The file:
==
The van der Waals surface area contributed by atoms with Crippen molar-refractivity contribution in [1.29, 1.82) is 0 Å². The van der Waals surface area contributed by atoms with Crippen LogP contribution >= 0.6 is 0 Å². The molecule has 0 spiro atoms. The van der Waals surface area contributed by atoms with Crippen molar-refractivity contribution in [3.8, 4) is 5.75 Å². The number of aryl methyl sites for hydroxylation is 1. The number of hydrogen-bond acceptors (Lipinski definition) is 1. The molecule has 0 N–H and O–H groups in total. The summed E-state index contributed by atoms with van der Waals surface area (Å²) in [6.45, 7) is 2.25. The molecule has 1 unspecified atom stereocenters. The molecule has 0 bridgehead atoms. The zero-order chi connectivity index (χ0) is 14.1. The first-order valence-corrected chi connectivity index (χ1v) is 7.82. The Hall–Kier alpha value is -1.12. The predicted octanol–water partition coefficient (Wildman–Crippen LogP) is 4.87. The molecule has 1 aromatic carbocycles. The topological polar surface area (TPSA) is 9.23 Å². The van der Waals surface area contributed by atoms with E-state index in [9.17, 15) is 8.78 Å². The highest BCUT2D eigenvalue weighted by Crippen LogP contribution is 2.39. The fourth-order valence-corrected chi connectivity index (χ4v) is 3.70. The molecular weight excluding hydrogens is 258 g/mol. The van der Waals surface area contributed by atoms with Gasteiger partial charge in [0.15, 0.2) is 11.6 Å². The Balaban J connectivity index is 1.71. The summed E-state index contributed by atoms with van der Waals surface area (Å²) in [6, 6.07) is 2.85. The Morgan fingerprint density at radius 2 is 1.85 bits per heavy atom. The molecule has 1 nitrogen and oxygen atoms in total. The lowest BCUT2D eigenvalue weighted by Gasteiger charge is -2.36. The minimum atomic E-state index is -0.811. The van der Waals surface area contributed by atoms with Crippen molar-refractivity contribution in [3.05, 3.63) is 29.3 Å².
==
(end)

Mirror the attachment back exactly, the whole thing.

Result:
The van der Waals surface area contributed by atoms with Crippen molar-refractivity contribution in [1.29, 1.82) is 0 Å². The van der Waals surface area contributed by atoms with Crippen LogP contribution >= 0.6 is 0 Å². The molecule has 0 spiro atoms. The van der Waals surface area contributed by atoms with Crippen molar-refractivity contribution in [3.8, 4) is 5.75 Å². The number of aryl methyl sites for hydroxylation is 1. The number of hydrogen-bond acceptors (Lipinski definition) is 1. The molecule has 0 N–H and O–H groups in total. The summed E-state index contributed by atoms with van der Waals surface area (Å²) in [6.45, 7) is 2.25. The molecule has 1 unspecified atom stereocenters. The molecule has 0 bridgehead atoms. The zero-order chi connectivity index (χ0) is 14.1. The first-order valence-corrected chi connectivity index (χ1v) is 7.82. The Hall–Kier alpha value is -1.12. The predicted octanol–water partition coefficient (Wildman–Crippen LogP) is 4.87. The molecule has 1 aromatic carbocycles. The topological polar surface area (TPSA) is 9.23 Å². The van der Waals surface area contributed by atoms with E-state index in [9.17, 15) is 8.78 Å². The highest BCUT2D eigenvalue weighted by Crippen LogP contribution is 2.39. The fourth-order valence-corrected chi connectivity index (χ4v) is 3.70. The molecular weight excluding hydrogens is 258 g/mol. The van der Waals surface area contributed by atoms with Gasteiger partial charge in [0.15, 0.2) is 11.6 Å². The Balaban J connectivity index is 1.71. The summed E-state index contributed by atoms with van der Waals surface area (Å²) in [6, 6.07) is 2.85. The Morgan fingerprint density at radius 2 is 1.85 bits per heavy atom. The molecule has 1 nitrogen and oxygen atoms in total. The lowest BCUT2D eigenvalue weighted by Gasteiger charge is -2.36. The minimum atomic E-state index is -0.811. The van der Waals surface area contributed by atoms with Crippen molar-refractivity contribution in [3.05, 3.63) is 29.3 Å².